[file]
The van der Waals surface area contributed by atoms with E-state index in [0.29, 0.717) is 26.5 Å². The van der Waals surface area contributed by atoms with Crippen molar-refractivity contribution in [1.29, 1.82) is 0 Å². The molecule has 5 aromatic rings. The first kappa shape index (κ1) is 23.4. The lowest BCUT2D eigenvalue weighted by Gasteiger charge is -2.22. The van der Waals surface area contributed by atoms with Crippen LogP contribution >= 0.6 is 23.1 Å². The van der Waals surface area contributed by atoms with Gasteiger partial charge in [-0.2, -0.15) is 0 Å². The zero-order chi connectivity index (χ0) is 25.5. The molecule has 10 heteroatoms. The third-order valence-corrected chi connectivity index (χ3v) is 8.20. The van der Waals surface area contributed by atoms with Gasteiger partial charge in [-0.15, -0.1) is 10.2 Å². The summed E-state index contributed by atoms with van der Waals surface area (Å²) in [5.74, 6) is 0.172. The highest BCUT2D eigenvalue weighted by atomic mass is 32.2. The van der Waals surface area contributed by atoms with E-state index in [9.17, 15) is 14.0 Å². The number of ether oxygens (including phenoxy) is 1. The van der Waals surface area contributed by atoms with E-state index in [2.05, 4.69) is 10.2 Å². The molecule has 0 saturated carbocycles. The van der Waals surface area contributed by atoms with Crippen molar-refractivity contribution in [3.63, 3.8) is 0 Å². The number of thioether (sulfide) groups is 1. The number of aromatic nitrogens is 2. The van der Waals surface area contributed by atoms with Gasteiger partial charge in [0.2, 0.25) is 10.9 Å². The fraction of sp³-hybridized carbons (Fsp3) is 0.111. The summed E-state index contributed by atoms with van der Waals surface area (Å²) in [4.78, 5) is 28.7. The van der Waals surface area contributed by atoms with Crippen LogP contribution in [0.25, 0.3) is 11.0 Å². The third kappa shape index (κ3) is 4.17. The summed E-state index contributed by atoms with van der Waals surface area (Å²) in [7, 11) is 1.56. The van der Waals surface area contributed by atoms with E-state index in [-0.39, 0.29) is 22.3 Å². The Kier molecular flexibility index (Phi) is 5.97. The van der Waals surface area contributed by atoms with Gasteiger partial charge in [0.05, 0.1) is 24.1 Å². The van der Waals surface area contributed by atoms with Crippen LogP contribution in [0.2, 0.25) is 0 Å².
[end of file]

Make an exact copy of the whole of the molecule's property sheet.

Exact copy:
The van der Waals surface area contributed by atoms with E-state index in [0.29, 0.717) is 26.5 Å². The van der Waals surface area contributed by atoms with Crippen molar-refractivity contribution in [1.29, 1.82) is 0 Å². The molecule has 5 aromatic rings. The first kappa shape index (κ1) is 23.4. The lowest BCUT2D eigenvalue weighted by Gasteiger charge is -2.22. The van der Waals surface area contributed by atoms with Crippen LogP contribution >= 0.6 is 23.1 Å². The van der Waals surface area contributed by atoms with Gasteiger partial charge in [-0.2, -0.15) is 0 Å². The zero-order chi connectivity index (χ0) is 25.5. The molecule has 10 heteroatoms. The third-order valence-corrected chi connectivity index (χ3v) is 8.20. The van der Waals surface area contributed by atoms with Gasteiger partial charge in [-0.15, -0.1) is 10.2 Å². The summed E-state index contributed by atoms with van der Waals surface area (Å²) in [5.74, 6) is 0.172. The highest BCUT2D eigenvalue weighted by atomic mass is 32.2. The van der Waals surface area contributed by atoms with E-state index in [9.17, 15) is 14.0 Å². The number of ether oxygens (including phenoxy) is 1. The van der Waals surface area contributed by atoms with E-state index in [2.05, 4.69) is 10.2 Å². The molecule has 0 saturated carbocycles. The van der Waals surface area contributed by atoms with Crippen molar-refractivity contribution in [3.63, 3.8) is 0 Å². The number of thioether (sulfide) groups is 1. The number of aromatic nitrogens is 2. The van der Waals surface area contributed by atoms with Gasteiger partial charge in [0.2, 0.25) is 10.9 Å². The fraction of sp³-hybridized carbons (Fsp3) is 0.111. The summed E-state index contributed by atoms with van der Waals surface area (Å²) in [4.78, 5) is 28.7. The van der Waals surface area contributed by atoms with Crippen LogP contribution in [0.25, 0.3) is 11.0 Å². The third kappa shape index (κ3) is 4.17. The summed E-state index contributed by atoms with van der Waals surface area (Å²) in [7, 11) is 1.56. The van der Waals surface area contributed by atoms with E-state index in [-0.39, 0.29) is 22.3 Å². The Kier molecular flexibility index (Phi) is 5.97. The van der Waals surface area contributed by atoms with Gasteiger partial charge in [0.05, 0.1) is 24.1 Å². The van der Waals surface area contributed by atoms with Crippen LogP contribution in [0.2, 0.25) is 0 Å².